10 Years After The Eyjafjallajökull Eruption, Europe Is Grounded Again

Exactly ten years ago, on the 15th of April 2010, the volcanic eruption of Eyjafjallajökull in Iceland had caused European airspace to come to a standstill. Nearly all flights in Europe and across the Atlantic Ocean were suspended for almost a week, as ash from the eruption of the volcano threatened flight safety. However, ten years later, we are seeing similar outcomes, as European airspace is empty again. This time, however, for a very different reason.

Eyjafjallajokull eruption
Iceland’s Eyjafjallajökull eruptions led to the cancellation of all flights across Europe and the Atlantic. Photo: Boaworm via Wikimedia

What happened?

The eruptions of Eyjafjallajökull in Iceland were a series of volcanic activities from March to June of 2010. Although the volcanic eruptions were relatively small, the effects had a hugely debilitating impact on the European airline industry. The massive volcanic plumes released on the 14th of April 2010, covered almost the entirety of Northern Europe and forced more than 20 countries to close their airspace. The closure resulted in 10 million passengers left stranded across the world.

The effects of the volcanic eruptions were felt mainly because of its magnitude. This, combined with its geographical location beneath one of the busiest airspaces in the world, exacerbated the problem.

Massive plumes from the explosion reached heights of 9 km (5.6 mi) with debris spread across most of Europe. This meant that the clouds were almost unavoidable for any given flight in or out of the continent. In total, the six-day flight ban resulted in the cancellation of 95,000 flights and a US$1.7 billion loss for the airline industry.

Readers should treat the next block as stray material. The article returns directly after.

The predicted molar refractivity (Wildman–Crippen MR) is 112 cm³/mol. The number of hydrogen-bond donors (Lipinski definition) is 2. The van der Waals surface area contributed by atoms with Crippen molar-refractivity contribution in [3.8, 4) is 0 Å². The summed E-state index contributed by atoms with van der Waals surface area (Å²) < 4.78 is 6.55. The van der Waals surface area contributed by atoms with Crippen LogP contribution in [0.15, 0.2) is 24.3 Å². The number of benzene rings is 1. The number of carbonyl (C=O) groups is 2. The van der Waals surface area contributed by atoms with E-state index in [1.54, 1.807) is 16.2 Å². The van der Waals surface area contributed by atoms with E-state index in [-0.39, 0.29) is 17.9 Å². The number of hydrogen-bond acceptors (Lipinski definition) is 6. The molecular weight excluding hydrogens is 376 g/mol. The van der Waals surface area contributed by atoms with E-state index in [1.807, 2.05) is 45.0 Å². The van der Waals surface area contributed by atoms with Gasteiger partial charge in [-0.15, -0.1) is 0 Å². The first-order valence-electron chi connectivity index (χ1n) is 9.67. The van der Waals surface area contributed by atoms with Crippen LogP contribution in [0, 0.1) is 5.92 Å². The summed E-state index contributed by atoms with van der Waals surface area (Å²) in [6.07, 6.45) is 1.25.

Why flights were grounded

The main reason why flights had to stop was due to the volcanic ash. Although it looks similar to an ordinary cloud, an ash plume is formed of many tiny particles of sediment. This sediment can have devastating effects on an aircraft and may even result in the failure of engines. This situation is relatable to that of British Airways Flight 9, which lost all four of its engines after entering volcanic ash over Indonesia in 1982.

Since then, there has been a lot of discussion among aviation authorities to assess safe flying circumstances in case of another volcanic eruption. Today, an aircraft is allowed to fly over an ash plume only if the ash density is between 2mg and 4mg per cubic meter.

Flybe-collapse-Airport-layoffs
Flybe was the first airline to conform to the new regulations relating to flight safety during volcanic eruptions. Photo: Aero Pixels via Wikimedia Commons.

Ten years later, a similar scene

Regrettably, the European airline industry has been grounded again. This time though, for a different reason. The spread of coronavirus has affected the airline industry worldwide. However, Europe has seen the most significant number of flight cancellations and economic losses.

One of the prime reasons for this is the number of COVID-19 cases across Europe. With over 957,551 cases, Europe as a whole is taking the brunt of this pandemic. The spread of coronavirus has led to an increase in travel restrictions and reduced passenger demand. As a result of this, airlines in Europe are currently operating at just 20% of the initially planned capacity.

However, recent trends are showing signs of improvement. With the number of daily cases dipping, we can hope for the airline industry to be back and running within the next few months.

Were you affected by the volcanic eruptions of 2010? Let us know your story in the comments.

36 Shares: